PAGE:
13 Feb, 2016
On Monday 8th February the call was made, “The Eddie is a Go” for that Wednesday. A strong storm fuelled by El Nino formed off of Japan and meteorologists, surfers, event organisers and global media frothed as one of the all time paddle-in big wave surfing competitions at Waimea Bay on Ohau’s North Shore was given the yellow light.
The only way to successfully make a wave at The Bay is to set your line high, even if it means hanging in by just your fins…
The event hasn’t gone ahead since 2009 and only does when the surf is at least 20ft Hawaiian size (thats 40ft in layman terms) and can be expected to hold for at least 8 hours during daylight hours to allow the competition to run. A big swell generally only lasts for anything from 4-8 hours, and it’s no good if it hits at night of course. Quiksilver rolled the dice and made the call, but as everyone will tell you, it’s “The Bay” that makes the final call on the day.
A very, very narrow escape….
I had only flown out from Hawaii a few days earlier and was more than content shooting skiing and snowboarding in Jackson Hole, Wyoming when the announcement was made. I contemplated what I should do for about 20 seconds. It was a no brainer. I couldn’t be so close and not go. So I spent hours working on a travel strategy to get me back to the land of Oahu in just 36 hours.
A glistening bowl of energy at Waimea Bay
I left Jackson at 6pm on Monday night, drove through a snowy landscape and dense fog. There were times I couldn’t see the road so was grateful to tailgate the rear lights of some big trucks on the highway, finally reaching Twin Falls Idaho at midnight where I set the alarm and closed my scratchy eyes for a few hours. An early morning start had me jump a flight from Boise to Seattle, finally touching down in Honolulu at midnight on Tuesday. If only we could harness the intense power of energy that a North Pacific winter storm puts out…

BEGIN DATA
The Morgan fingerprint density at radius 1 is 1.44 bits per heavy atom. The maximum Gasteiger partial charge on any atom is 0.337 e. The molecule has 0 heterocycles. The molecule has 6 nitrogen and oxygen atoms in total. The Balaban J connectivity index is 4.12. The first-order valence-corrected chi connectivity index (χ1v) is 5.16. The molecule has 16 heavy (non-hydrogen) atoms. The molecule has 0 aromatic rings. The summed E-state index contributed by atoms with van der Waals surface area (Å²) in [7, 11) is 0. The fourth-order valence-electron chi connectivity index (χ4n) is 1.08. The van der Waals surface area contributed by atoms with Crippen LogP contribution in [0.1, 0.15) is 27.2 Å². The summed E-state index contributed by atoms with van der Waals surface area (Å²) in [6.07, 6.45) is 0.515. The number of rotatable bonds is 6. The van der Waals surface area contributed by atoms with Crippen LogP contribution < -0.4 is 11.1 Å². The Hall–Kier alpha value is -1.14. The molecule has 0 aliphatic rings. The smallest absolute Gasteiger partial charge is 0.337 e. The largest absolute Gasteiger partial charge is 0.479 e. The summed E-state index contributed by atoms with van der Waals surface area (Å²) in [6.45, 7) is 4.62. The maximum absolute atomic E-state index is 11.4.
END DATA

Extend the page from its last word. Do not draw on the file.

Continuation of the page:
As I pulled into Haleiwa at 1.30am it was like peak hour. Cars and people everywhere. For miles the kerbs either side of Waimea Bay were solid with parked cars, people sleeping in them, others having roadside parties and droves of spectators already walking to Waimea Bay to wait for sunrise and the promise of a legendary show in the morning.
Mark Healey in the belly of a beast. I’m stoked to have captured what is being tagged “the shot of the day” at Waimea Bay on Wednesday 10th Feb, 2016
For an hour I pack-horsed two heavy camera bags and two tripods wearing thongs, tracksuit pants, light jacket and beach towel, finally bushwhacking through a small trail under the cliff of Waimea around 2.30am. I found a patch of dirt to lay my very tired bones down, pulled the towel over my head and intermittently dozed till 5.30am.
Rolling the dice
In soft light of the morning dawn it was clear the swell had not come. It was small. The Bay wasn’t even breaking and The Eddie was called off… Such a shame. Thousands of people had taken the day off work to witness the event, Quiksilver had spent so much pulling it together and it was done even before it started. I felt sad for them, but the Bay will always make the call on day. Today it wasn’t to be. All of us who play this mad game know that is how it goes.
Men taking on the power of a winter calibre storm
The swell hit the buoy located some 200 miles NW of Oahu by around 7am. Generally it takes around 8 hours for the wave to travel the distance to the islands. Surfers were hoping to being able to charge some big waves late in the day, and I was hopeful I’d get something to make the journey and adventure worth it. I was already there, so a few more hours of waiting was no big deal.
The albatrosses were having a field day riding the updraft off the huge waves
Around mid-afternoon I precariously picked my way around the front of the western end of the point and found a hidey hole just far above the now pounding ocean, out of the way of the waves smashing into the point. I was the only person there, I was in a happy place. I set up three Nikon cameras, put two on a tripod with a remote and used the third to shoot tight, triggering the others remotely. The result was a mixture of angles that made the most what unfolded in front of me and made the expedition worthwhile. The gamble paid off, this time at least…
A rare moment at The Bay as a solitary surfer scores a ride
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A setting sun overlooking Waimea Bay as the swell continued to build into the night hours.
If the wave itself doesn’t make it hard enough to successfully ride it, there enters a human factor as well. The whole thing is dialled to 11. Madness.